Worthington, IN – Worthington Fire Station from 1 PM – 4 PM
Located at 20 S Commercial Street, Worthington with parking available on west side of building and downtown, please do not block the bay doors.
While pre-registration is not required and appointments for the clinics are not necessary, they are strongly encouraged to help the process go as quickly and smoothly as possible. The local humane society has put together a page on their website to quickly enter your information, as well as your pet’s information, to be ready when you arrive to get microchipped. You can find that page here: http://greenecountyhumanesociety.org/microchip
When arriving to a clinic, all attendees are asked to wait in their vehicle. A volunteer with the humane society will come to you to begin the check-in process. Also, all dogs must be on a leash and all cats must be in a carrier. The humane society will have leashes and carriers on site, if needed.
It is important to remember when registering your pet’s microchip, the more information that you can provide, the more quickly that you can be contacted if your animal is found. It is also important to always keep information up to date, especially as you move or change phone numbers.
If your pet is already microchipped, it is a good idea to periodically verify that the information is up to date. If you know your pet’s microchip number, you can visit https://www.aaha.org/petmicrochiplookup to search for the database that it is registered in. You may have to set up an account with the registry to access and edit the information. If you are unsure of your pet’s current microchip number, you can stop by any of the six clinics or the Greene County Humane Society to get your pet scanned.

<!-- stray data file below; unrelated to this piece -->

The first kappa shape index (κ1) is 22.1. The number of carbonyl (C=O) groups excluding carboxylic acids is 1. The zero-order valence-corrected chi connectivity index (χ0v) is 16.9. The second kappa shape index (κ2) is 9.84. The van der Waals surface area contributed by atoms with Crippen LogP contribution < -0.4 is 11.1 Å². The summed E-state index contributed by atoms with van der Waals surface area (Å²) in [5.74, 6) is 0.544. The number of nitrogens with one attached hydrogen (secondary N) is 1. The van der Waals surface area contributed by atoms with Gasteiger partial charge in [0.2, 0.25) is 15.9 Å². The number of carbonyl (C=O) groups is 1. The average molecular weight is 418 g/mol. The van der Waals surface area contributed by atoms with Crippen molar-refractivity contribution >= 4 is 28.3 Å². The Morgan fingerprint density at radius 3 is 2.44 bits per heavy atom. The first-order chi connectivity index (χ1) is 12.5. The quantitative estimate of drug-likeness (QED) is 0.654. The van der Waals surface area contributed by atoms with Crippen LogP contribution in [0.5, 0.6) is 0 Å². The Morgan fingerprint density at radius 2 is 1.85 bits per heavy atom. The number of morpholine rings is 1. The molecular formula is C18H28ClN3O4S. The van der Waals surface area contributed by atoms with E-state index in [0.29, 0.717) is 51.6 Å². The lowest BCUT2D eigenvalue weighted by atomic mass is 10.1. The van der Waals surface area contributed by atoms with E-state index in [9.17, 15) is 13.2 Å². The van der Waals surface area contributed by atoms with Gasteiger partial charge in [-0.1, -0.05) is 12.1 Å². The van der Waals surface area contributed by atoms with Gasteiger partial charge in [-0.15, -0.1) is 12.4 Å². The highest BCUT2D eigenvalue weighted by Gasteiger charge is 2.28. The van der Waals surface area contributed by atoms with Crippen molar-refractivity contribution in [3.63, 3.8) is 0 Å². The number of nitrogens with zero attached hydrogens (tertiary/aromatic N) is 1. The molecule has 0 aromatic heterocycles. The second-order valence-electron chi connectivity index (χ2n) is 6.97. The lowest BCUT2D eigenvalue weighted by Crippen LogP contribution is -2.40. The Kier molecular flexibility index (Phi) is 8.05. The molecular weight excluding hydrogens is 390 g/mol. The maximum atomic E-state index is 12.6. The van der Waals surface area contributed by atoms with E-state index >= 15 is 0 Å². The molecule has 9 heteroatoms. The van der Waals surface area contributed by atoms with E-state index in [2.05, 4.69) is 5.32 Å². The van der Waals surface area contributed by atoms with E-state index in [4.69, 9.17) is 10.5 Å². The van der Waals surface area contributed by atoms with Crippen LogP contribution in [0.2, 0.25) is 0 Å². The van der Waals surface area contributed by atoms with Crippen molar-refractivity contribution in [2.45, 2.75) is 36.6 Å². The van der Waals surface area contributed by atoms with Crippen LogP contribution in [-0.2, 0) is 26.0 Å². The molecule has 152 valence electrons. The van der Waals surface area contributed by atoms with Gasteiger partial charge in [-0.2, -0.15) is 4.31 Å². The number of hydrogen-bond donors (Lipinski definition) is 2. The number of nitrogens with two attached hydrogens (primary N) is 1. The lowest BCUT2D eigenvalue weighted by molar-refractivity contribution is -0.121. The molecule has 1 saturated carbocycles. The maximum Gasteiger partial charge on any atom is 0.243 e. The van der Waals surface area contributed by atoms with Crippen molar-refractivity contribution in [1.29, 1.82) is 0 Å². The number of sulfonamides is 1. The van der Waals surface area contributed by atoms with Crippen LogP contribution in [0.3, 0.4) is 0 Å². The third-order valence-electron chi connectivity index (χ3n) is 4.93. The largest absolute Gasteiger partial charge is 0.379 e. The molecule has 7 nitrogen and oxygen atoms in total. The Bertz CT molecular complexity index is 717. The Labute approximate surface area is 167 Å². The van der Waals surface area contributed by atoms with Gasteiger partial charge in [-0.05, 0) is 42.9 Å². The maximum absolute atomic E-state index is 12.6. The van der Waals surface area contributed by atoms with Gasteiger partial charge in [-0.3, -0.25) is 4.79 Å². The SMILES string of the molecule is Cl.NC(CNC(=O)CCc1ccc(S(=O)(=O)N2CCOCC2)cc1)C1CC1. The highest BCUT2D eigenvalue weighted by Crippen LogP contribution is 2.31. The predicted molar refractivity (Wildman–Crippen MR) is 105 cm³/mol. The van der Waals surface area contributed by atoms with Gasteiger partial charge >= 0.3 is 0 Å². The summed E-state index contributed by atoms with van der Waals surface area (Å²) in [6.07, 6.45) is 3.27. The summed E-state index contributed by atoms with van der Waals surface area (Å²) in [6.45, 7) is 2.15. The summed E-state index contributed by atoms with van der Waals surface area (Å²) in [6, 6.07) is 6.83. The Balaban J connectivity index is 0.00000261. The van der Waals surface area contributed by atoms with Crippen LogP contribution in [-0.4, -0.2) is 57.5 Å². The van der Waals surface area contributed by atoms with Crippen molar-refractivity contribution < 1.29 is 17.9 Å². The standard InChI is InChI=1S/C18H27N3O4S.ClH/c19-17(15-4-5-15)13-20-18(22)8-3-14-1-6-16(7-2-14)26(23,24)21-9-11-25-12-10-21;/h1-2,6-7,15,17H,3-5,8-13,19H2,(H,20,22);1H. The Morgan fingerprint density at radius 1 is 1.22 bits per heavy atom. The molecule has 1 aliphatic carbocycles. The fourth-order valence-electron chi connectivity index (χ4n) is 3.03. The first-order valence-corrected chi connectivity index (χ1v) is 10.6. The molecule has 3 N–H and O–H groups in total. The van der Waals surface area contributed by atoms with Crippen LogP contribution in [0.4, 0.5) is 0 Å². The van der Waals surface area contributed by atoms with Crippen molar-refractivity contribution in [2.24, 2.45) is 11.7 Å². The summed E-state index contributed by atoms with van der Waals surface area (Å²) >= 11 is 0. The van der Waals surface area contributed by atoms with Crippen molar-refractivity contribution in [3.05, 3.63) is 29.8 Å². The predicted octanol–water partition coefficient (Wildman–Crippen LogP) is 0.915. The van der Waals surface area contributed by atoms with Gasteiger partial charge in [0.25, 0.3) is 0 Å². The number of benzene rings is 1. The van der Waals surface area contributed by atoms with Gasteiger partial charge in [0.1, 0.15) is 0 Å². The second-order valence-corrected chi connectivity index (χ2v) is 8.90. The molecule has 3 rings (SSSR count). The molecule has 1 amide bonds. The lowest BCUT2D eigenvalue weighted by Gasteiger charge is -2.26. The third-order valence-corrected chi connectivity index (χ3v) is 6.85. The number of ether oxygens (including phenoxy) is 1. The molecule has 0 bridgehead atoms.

If your pet is already microchipped but needs a free lifetime registration, the humane society staff and volunteers can assist you with this or you can complete the free registration online at this website, http://greenecountyhumanesociety.org/microchip
While this event is free to any resident of Greene County, the humane society always accepts donations, both monetary and of supplies. These donations help to continue to efforts of the shelter in offering programs such as this and a Trap-Neuter-Return program for feral cats, housing and rehoming of stray and unwanted animals in the county, the Waggin’ Tails Trail – a free half-mile wooded walking trail for dogs and people alike, and much more! If you would like to learn more about how to support the Greene County Humane Society, you can visit their website http://greenecountyhumanesociety.org/donation to see all of their needs.
If you are unable to make a clinic or are not a Greene County resident, it is still recommended that you speak with a local shelter, rescue or veterinarian about getting your pet microchipped. The Greene County Humane Society normally offers microchipping services for only $20 and most others charge between $20 and $50 for a microchip and registration. This could be the difference between quickly being reunited with your pet or not.
Featured photo by Johann from Pexels